Speakers: Sébastien Chauvin, Polly Pallister-Wilkins, Darshan Vigneswaran, Hernan del Valle (MSF, Amsterdam, and Saskia Bonjour – not present, but with a textual contribution below: Amade M’charek (Anthropology, UvA)

Invoking the child as totemic image – Pallister Wilkins

Aylan Kurdi Symposium – Amade M’Charek

A Migration Scholar’s Responsibility – Saskia Bonjour

The politics of human shielding: a supplemental essay by Neve Gordon and Nicola Perugini

The following essay is a supplement to The Politics of human shielding: On the resignification of space and the constitution of civilians as shields in liberal wars, by Neve Gordon and Nicola Perugini.  The article now appears Online First at the journal’s Sage homepage and will appear in a future issue of the journal. It is free to access for a limited time.

An Israel Defense Forces infographic.

An Israel Defense Forces infographic.

Urban areas, as Stephen Graham once put it, “have become the lightning conductors for our planet’s political violence’, while ‘warfare strongly shapes quotidian urban life”. [1] As cities are increasingly becoming primary theatres of warfare, they are not simply the site in which contemporary conflicts take place, but are also, as Eyal Weizman cogently observes, a medium of violence.[2] Accordingly, it is not only true that within urban warfare civilians inevitably occupy the front lines of the fighting and that noncombatants and combatants as well as civilian and military edifices overlap, but also that civilians are progressively becoming a technology of warfare. This is clearly seen through the mounting news reports about human shields coming from Lugansk in East Ukraine, Mosul and Ramadi in Iraq, Kobane in Syria, Gombe in Nigeria to Gaza City, cities where civilians are increasingly being used as an instrument of protection, coercion or deterrence.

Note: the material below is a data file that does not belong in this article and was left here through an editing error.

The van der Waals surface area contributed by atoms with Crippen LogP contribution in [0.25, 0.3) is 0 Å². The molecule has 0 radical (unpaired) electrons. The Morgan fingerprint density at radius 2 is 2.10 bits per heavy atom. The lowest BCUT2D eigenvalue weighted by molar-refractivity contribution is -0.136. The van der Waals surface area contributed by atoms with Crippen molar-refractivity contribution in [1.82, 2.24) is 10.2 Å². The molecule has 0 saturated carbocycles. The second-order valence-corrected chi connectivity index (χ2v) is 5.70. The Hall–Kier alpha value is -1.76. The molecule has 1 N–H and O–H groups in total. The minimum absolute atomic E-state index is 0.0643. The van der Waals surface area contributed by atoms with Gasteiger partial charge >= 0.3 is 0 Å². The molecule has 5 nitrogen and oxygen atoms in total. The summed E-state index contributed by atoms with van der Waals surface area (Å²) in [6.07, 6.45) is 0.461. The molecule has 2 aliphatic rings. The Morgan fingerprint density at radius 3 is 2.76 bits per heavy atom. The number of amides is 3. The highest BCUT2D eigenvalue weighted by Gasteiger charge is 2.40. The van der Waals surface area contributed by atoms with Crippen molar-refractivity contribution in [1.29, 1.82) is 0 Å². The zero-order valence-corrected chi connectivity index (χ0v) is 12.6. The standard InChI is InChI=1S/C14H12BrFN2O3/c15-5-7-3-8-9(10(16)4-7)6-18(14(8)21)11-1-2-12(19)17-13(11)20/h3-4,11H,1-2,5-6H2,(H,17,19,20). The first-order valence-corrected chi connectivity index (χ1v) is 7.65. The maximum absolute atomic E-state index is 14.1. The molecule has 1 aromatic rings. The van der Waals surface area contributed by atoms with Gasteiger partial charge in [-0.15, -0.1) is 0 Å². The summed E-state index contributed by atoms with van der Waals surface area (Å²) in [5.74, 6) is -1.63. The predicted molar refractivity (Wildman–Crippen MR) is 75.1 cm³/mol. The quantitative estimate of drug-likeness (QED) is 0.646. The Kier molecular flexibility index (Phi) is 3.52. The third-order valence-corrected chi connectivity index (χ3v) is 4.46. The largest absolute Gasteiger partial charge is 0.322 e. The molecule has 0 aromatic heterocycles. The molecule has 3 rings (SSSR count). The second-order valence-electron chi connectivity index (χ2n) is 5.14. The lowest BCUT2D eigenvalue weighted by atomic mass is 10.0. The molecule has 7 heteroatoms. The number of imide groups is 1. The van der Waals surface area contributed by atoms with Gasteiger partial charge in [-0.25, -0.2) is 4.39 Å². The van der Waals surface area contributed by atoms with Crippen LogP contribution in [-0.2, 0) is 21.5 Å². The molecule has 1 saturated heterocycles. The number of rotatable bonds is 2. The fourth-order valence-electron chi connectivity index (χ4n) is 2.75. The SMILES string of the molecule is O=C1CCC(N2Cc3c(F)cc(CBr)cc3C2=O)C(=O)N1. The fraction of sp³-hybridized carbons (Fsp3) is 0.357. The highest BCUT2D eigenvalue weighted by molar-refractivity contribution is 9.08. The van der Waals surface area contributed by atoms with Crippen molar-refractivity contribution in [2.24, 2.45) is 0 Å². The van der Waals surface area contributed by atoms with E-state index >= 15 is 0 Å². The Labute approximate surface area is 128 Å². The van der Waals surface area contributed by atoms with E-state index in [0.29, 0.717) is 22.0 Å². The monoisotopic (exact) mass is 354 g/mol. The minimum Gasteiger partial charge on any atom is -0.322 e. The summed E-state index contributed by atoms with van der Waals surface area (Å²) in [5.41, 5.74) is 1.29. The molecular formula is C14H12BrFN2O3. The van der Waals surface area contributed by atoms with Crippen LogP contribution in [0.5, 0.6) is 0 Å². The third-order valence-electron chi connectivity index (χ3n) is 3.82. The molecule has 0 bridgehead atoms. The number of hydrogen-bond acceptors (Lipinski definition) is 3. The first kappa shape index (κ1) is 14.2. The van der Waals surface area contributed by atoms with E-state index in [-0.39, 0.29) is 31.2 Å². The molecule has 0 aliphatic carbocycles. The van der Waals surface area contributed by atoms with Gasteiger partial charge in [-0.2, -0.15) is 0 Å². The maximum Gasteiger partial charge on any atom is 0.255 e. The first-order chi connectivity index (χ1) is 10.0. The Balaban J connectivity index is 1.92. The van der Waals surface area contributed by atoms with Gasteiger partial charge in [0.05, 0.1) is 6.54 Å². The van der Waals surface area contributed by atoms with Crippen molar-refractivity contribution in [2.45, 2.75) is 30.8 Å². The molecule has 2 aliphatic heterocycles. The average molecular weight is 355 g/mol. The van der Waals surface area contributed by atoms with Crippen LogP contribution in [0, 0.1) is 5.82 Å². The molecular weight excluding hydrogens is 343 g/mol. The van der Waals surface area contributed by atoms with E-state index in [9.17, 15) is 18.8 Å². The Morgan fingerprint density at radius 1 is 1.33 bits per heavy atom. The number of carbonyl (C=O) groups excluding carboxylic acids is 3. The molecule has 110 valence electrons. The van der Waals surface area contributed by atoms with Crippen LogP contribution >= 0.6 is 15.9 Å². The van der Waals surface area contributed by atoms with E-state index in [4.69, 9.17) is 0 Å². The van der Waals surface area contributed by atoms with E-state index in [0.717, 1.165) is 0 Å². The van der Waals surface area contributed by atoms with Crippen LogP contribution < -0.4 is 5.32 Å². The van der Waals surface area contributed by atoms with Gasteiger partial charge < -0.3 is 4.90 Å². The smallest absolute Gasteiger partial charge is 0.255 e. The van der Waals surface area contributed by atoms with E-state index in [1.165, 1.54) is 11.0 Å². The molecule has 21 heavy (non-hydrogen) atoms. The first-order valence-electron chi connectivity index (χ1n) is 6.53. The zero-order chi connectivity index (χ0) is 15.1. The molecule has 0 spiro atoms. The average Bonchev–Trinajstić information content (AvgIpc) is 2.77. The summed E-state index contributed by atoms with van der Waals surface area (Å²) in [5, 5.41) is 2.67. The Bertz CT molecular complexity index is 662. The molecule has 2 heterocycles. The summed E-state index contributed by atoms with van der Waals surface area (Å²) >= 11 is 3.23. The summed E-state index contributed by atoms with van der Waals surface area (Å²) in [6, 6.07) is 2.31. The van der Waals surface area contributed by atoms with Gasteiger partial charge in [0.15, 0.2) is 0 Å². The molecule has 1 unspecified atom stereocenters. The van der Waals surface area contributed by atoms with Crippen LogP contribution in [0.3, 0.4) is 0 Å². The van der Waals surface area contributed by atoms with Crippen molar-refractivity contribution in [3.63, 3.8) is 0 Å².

International humanitarian law (IHL) prohibits the use of civilians “to shield military objectives from attacks or to shield, favor or impede military operations”. Accordingly, parties to a conflict are not allowed to “direct the movement of the civilian population or individual civilians in order to attempt to shield military objectives from attacks or to shield military operations”.[3] By couching human shielding in this way, IHL effectively does two things: on the one hand, it prohibits the transformation of civilians into human shields, while, on the other, it allows military forces to attack targets that are protected by human shields (provided they abide by the principle of proportionality), thus combining the prohibition of using human shields with the legality of killing them.

Continue here.